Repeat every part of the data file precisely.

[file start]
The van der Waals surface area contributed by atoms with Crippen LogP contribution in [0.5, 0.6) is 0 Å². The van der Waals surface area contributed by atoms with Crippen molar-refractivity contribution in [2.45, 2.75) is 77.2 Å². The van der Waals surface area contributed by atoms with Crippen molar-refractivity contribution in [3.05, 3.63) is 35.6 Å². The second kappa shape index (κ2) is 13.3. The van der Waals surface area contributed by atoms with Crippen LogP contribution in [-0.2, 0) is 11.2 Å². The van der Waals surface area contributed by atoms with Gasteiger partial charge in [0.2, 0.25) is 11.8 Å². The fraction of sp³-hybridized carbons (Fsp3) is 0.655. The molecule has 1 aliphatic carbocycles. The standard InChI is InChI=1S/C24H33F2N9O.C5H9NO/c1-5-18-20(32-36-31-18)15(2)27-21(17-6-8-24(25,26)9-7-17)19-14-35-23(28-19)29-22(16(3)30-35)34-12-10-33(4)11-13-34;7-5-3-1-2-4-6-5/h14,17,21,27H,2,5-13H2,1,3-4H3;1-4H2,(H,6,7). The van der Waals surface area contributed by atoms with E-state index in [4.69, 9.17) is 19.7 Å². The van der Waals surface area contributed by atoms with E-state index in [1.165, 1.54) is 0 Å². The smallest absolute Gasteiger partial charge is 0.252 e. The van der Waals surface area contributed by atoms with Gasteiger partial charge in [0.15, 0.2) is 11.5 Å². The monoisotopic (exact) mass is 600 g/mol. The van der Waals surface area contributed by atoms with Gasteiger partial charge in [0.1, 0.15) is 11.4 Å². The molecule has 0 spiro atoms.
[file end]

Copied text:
The van der Waals surface area contributed by atoms with Crippen LogP contribution in [0.5, 0.6) is 0 Å². The van der Waals surface area contributed by atoms with Crippen molar-refractivity contribution in [2.45, 2.75) is 77.2 Å². The van der Waals surface area contributed by atoms with Crippen molar-refractivity contribution in [3.05, 3.63) is 35.6 Å². The second kappa shape index (κ2) is 13.3. The van der Waals surface area contributed by atoms with Crippen LogP contribution in [-0.2, 0) is 11.2 Å². The van der Waals surface area contributed by atoms with Gasteiger partial charge in [0.2, 0.25) is 11.8 Å². The fraction of sp³-hybridized carbons (Fsp3) is 0.655. The molecule has 1 aliphatic carbocycles. The standard InChI is InChI=1S/C24H33F2N9O.C5H9NO/c1-5-18-20(32-36-31-18)15(2)27-21(17-6-8-24(25,26)9-7-17)19-14-35-23(28-19)29-22(16(3)30-35)34-12-10-33(4)11-13-34;7-5-3-1-2-4-6-5/h14,17,21,27H,2,5-13H2,1,3-4H3;1-4H2,(H,6,7). The van der Waals surface area contributed by atoms with E-state index in [4.69, 9.17) is 19.7 Å². The van der Waals surface area contributed by atoms with E-state index in [1.165, 1.54) is 0 Å². The smallest absolute Gasteiger partial charge is 0.252 e. The van der Waals surface area contributed by atoms with Gasteiger partial charge in [0.15, 0.2) is 11.5 Å². The monoisotopic (exact) mass is 600 g/mol. The van der Waals surface area contributed by atoms with Gasteiger partial charge in [0.1, 0.15) is 11.4 Å². The molecule has 0 spiro atoms.